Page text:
The food itself was certainly interesting.  I cannot in all honesty say I loved all of it but I appreciated the work that went behind creating some of the dishes and would have liked to hear more of what went into preparing the food than simply just telling us what we were eating as it was served.

The Amouse Bouche has been written up many times – the fizzy grapes, calamari with a basil emulsion, charred green peppers with a soy wasabi and iberico ham which, let’s face it, you can’t go wrong with.  Fizzy grapes, were fairly unimpressive but again, if someone had explained to us how this was really different from soaking grapes in champagne, it might have helped.  The calamari rings were cold and greasy and chewy but oh my goodness, that basil emulsion.  Superb.  So much flavour and completely unexpected way of drinking it through the straw.

Second course was a 62 degree poached egg served with bacon mayonnaise, with thyme, parmesan crisps and roasted tomato puree.  I am not a fan of “googie” eggs.  For some reason I need my yolks to be solid (I know, heathen) but this was absolutely perfectly cooked and you had the sensation of a whole cooked breakfast in your mouth.  Wonderful.

Third course was seared Hokkaido scallops, servied with braised fresh aloe vera in soya sauce, peanuts and a film of vinegar.  Scallops are one of my favourite things in the world (although I do indulge in them due to them being unsustainably fished) – the scallops themselves were lovely but all that palaver around it was pretty unecessary and some things, like the peanuts, simply didn’t work well with the rest.  The braised aloe vera just added the flavour of salt and I found that all too overpowering for something as delicate and light as the scallops.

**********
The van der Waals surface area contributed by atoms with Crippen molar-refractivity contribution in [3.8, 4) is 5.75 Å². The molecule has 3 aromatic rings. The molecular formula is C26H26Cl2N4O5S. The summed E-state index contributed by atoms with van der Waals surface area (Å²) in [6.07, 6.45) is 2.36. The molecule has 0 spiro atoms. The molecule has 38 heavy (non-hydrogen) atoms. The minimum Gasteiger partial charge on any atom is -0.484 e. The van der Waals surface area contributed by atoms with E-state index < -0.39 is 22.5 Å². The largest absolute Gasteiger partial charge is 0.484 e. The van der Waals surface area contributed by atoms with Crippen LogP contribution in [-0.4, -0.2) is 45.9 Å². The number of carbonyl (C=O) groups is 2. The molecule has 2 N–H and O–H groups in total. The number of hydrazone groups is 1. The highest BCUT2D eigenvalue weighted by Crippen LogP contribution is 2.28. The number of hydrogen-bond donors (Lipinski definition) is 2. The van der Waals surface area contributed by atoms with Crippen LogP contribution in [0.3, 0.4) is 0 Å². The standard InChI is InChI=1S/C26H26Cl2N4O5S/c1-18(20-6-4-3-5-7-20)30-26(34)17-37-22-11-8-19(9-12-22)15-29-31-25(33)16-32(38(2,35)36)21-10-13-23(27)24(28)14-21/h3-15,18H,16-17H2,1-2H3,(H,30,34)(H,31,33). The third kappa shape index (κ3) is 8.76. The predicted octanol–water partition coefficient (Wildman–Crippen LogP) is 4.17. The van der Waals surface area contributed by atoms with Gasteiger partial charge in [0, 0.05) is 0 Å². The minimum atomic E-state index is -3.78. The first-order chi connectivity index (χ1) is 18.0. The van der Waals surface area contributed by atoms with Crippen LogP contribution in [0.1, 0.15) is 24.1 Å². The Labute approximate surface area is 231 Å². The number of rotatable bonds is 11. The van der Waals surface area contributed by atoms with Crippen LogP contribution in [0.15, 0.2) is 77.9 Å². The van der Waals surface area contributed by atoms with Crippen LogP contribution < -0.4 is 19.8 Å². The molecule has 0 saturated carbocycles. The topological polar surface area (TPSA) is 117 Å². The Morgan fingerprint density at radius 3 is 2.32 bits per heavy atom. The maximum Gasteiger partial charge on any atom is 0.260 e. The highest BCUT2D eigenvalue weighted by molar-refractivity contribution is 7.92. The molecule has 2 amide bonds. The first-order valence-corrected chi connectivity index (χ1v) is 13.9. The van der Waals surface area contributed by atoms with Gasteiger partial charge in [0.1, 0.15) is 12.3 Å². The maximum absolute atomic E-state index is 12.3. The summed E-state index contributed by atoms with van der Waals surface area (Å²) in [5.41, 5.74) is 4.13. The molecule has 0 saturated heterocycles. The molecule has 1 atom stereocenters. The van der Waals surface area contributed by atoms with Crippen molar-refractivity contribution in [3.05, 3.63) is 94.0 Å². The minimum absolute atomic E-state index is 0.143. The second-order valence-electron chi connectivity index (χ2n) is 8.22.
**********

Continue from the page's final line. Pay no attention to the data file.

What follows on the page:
Fourth course was a foie gras … mousse… I guess?  It was more solid than a mouse and wrapped around a sour cherry sauce which actually was really lovely – except that it was served on a bed of overly salty eight spice crumble and cherries on the side.  The crumble would have worked if it weren’t so damn salty – foie gras to me should always just be served with sweet things, like a sautern sauce, or apples or raisins – I think the sour and sweet of the cherries along with the over seasoned crumble took away from the flavour of the foie gras.